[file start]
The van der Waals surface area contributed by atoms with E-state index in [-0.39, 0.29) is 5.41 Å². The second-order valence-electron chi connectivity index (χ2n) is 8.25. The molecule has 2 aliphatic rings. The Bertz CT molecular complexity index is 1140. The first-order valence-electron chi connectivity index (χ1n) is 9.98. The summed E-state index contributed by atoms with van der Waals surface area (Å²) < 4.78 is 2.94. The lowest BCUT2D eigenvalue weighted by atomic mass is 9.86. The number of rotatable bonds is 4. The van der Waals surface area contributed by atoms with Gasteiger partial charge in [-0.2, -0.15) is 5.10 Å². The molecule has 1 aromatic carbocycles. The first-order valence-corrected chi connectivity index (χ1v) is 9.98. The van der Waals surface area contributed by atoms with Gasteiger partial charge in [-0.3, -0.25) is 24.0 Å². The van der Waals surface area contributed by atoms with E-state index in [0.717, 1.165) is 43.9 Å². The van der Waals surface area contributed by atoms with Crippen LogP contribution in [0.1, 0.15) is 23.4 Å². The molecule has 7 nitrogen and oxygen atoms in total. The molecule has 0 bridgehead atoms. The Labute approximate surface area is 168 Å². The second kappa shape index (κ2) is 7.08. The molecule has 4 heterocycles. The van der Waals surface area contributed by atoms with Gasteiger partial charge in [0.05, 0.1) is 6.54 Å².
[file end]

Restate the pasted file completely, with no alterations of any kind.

The van der Waals surface area contributed by atoms with E-state index in [-0.39, 0.29) is 5.41 Å². The second-order valence-electron chi connectivity index (χ2n) is 8.25. The molecule has 2 aliphatic rings. The Bertz CT molecular complexity index is 1140. The first-order valence-electron chi connectivity index (χ1n) is 9.98. The summed E-state index contributed by atoms with van der Waals surface area (Å²) < 4.78 is 2.94. The lowest BCUT2D eigenvalue weighted by atomic mass is 9.86. The number of rotatable bonds is 4. The van der Waals surface area contributed by atoms with Gasteiger partial charge in [-0.2, -0.15) is 5.10 Å². The molecule has 1 aromatic carbocycles. The first-order valence-corrected chi connectivity index (χ1v) is 9.98. The van der Waals surface area contributed by atoms with Gasteiger partial charge in [-0.3, -0.25) is 24.0 Å². The van der Waals surface area contributed by atoms with E-state index in [0.717, 1.165) is 43.9 Å². The van der Waals surface area contributed by atoms with Crippen LogP contribution in [0.1, 0.15) is 23.4 Å². The molecule has 7 nitrogen and oxygen atoms in total. The molecule has 0 bridgehead atoms. The Labute approximate surface area is 168 Å². The second kappa shape index (κ2) is 7.08. The molecule has 4 heterocycles. The van der Waals surface area contributed by atoms with Gasteiger partial charge in [0.05, 0.1) is 6.54 Å².